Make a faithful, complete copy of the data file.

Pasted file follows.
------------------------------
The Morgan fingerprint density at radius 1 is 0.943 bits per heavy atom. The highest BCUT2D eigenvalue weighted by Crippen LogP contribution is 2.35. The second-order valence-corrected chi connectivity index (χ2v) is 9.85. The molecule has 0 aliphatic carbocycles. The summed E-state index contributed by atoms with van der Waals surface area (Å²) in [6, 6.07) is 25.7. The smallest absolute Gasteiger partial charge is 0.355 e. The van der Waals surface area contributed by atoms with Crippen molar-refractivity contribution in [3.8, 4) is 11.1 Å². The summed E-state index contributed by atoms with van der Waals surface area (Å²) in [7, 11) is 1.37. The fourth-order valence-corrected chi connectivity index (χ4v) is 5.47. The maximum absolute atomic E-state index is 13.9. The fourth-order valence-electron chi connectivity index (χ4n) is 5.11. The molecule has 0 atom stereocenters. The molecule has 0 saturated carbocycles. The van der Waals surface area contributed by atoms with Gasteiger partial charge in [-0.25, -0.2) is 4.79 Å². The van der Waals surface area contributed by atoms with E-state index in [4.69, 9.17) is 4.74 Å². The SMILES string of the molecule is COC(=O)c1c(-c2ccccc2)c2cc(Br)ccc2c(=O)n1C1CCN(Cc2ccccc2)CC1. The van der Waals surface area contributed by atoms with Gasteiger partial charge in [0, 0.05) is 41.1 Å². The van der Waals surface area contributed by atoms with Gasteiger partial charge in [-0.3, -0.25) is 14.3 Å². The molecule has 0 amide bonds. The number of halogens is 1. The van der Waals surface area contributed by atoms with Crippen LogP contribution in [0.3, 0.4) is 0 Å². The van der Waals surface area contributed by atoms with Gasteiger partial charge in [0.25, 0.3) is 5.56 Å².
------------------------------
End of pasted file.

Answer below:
The Morgan fingerprint density at radius 1 is 0.943 bits per heavy atom. The highest BCUT2D eigenvalue weighted by Crippen LogP contribution is 2.35. The second-order valence-corrected chi connectivity index (χ2v) is 9.85. The molecule has 0 aliphatic carbocycles. The summed E-state index contributed by atoms with van der Waals surface area (Å²) in [6, 6.07) is 25.7. The smallest absolute Gasteiger partial charge is 0.355 e. The van der Waals surface area contributed by atoms with Crippen molar-refractivity contribution in [3.8, 4) is 11.1 Å². The summed E-state index contributed by atoms with van der Waals surface area (Å²) in [7, 11) is 1.37. The fourth-order valence-corrected chi connectivity index (χ4v) is 5.47. The maximum absolute atomic E-state index is 13.9. The fourth-order valence-electron chi connectivity index (χ4n) is 5.11. The molecule has 0 atom stereocenters. The molecule has 0 saturated carbocycles. The van der Waals surface area contributed by atoms with Gasteiger partial charge in [-0.25, -0.2) is 4.79 Å². The van der Waals surface area contributed by atoms with E-state index in [4.69, 9.17) is 4.74 Å². The SMILES string of the molecule is COC(=O)c1c(-c2ccccc2)c2cc(Br)ccc2c(=O)n1C1CCN(Cc2ccccc2)CC1. The van der Waals surface area contributed by atoms with Gasteiger partial charge in [0, 0.05) is 41.1 Å². The van der Waals surface area contributed by atoms with Gasteiger partial charge in [-0.3, -0.25) is 14.3 Å². The molecule has 0 amide bonds. The number of halogens is 1. The van der Waals surface area contributed by atoms with Crippen LogP contribution in [0.3, 0.4) is 0 Å². The van der Waals surface area contributed by atoms with Gasteiger partial charge in [0.25, 0.3) is 5.56 Å².